Informed Sex is Good Sex: Prioritizing Intimacy Education for College Students with Intellectual Disability

Many emerging adults with intellectual disability express a desire to have meaningful romantic relationships and sexual experiences, yet only half receive intimacy education in high school (Barnard-Brak et al., 2014). Even then, this education is often not comprehensive, meaning students with intellectual disability are usually taught an abstinence-only, preventative approach. This has the potential to be problematic as students with intellectual disability transition to college life with more autonomy and exposure to intimacy and sexuality than ever before. Intimacy is a basic human need, and encompasses the love and affection of a romantic relationship and/or a physical act with another that provides sexual gratification. Intimacy affects overall quality of life and satisfaction. It is important to remember that healthy intimate relationships are a positive aspect of life, including college life for students with intellectual disability.

A lack of knowledge about intimacy may result in negative or even dangerous outcomes like unplanned pregnancy, inappropriate physical behavior, and sexual abuse. For students with intellectual disability on a college campus, a lack of comprehensive intimacy education could also mean a lack of understanding sexual norms and consent, which could result in conduct violations or interactions with campus police. In academic settings, students must know how to navigate intimate situations and understand nuances in order to engage with their peers, faculty, and support systems in a healthy and informed way. While living independently in university housing or in off-campus housing, knowledge to engage in healthy intimate relationships is critical in maintaining a safe environment for all university students. Intimacy is a theme that spans all life domains, including employment, as students with intellectual disability navigate relationships and laws around sexual behavior in the workplace.When all college students, including those with intellectual disability, have access to intimacy education, it contributes to the safety, well-being, and health of the campus community as a whole (Lechner et al., 2013).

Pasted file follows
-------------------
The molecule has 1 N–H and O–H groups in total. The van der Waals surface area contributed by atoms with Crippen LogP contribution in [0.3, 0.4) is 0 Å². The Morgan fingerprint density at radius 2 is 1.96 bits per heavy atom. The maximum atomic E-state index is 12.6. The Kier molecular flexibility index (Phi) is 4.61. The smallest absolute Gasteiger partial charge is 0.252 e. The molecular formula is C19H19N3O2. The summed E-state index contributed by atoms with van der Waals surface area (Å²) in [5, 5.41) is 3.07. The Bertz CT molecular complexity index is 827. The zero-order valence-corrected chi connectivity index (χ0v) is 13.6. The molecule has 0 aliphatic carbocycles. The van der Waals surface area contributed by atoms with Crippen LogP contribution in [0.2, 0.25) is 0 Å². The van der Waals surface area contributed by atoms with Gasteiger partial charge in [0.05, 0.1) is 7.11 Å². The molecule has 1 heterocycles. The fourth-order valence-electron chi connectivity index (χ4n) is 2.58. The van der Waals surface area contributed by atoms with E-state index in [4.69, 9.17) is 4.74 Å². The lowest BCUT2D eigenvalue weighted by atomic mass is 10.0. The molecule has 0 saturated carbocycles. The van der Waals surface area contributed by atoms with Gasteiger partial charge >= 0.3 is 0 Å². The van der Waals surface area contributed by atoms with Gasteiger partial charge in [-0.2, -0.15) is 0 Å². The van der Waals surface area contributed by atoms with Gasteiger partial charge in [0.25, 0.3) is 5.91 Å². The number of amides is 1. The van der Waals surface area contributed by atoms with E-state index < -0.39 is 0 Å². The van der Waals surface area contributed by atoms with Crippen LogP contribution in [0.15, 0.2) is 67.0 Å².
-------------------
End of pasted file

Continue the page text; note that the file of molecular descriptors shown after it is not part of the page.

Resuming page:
So what can we, as professionals, families, and students do to increase access to comprehensive intimacy education for college students with intellectual disability?

1. Throw away the misconceptions: Throughout history, adults with intellectual disability have been classified by two extremes: either asexual or hypersexual. Many adults with disabilities have their desire to have an intimate relationship dismissed because parents, siblings, teachers, and other professionals continue to treat them like children who don’t know enough or couldn’t possibly engage in healthy intimate relationships. It’s time to acknowledge that adults with intellectual disability may have the same desires to be connected (emotionally and/or physically) to a partner, to have a family, and to make decisions about intimacy in their own lives.